This paper explores the significance of co-existing and conflicting motives in creative production within rural areas. The financial productiveness of creative activity is investigated in the varying levels of artistic and economic tension seen in the creation of visual art. In this situation, the intrinsic desire to engage in the creative process may work in opposition to economic perspectives, such as an extrinsic appreciation of rewards gained from the finished product. Intrinsic and extrinsic motivation framework (Amabile, Hill, Hennessey & Tighe, 1994) and self-determination theory (Deci & Ryan, 2002) are used to identify the paradoxical motives experienced by artistic entrepreneurs operating in rural areas. Findings identify the four main motivational factors for such artistic entrepreneurs as: income, recognition, self-fulfilment and lifestyle. In order to balance these perspectives three main balancing strategies are evidenced, producing high satisfaction and lower income, medium satisfaction and higher income and low satisfaction and medium income. These strategies are used by artistic entrepreneurs to gain both personal satisfaction and financial reward from the production of visual art. They are presented in the concluding section of this paper in relation to current rural strategies, to consider how investment in those who effectively balance motivational tension can contribute to rural economies.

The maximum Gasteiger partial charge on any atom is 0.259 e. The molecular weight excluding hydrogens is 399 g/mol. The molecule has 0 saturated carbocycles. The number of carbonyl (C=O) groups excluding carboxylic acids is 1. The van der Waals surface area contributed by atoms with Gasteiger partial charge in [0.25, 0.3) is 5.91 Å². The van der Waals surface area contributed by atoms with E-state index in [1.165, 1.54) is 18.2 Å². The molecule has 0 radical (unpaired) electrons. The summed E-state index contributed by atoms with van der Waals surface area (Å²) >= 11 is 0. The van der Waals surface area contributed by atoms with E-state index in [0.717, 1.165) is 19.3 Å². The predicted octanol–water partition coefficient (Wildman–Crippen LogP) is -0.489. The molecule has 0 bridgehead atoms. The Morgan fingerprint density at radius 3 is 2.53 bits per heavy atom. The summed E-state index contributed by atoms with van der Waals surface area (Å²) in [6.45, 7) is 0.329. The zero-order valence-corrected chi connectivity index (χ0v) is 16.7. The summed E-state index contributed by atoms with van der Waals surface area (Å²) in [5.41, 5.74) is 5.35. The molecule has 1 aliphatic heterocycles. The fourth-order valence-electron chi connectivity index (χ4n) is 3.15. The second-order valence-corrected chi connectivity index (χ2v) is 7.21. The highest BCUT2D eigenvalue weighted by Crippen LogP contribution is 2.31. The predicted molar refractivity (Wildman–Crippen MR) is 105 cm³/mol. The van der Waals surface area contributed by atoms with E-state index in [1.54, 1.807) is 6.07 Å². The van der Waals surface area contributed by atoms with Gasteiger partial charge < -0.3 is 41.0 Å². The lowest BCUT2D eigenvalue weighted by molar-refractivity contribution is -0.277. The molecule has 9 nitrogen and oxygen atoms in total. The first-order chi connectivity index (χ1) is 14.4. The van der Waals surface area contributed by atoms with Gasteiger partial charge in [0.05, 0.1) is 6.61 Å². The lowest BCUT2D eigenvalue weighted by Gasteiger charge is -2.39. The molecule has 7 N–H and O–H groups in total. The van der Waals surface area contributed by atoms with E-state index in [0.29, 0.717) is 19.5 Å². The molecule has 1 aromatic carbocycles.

- Rural economy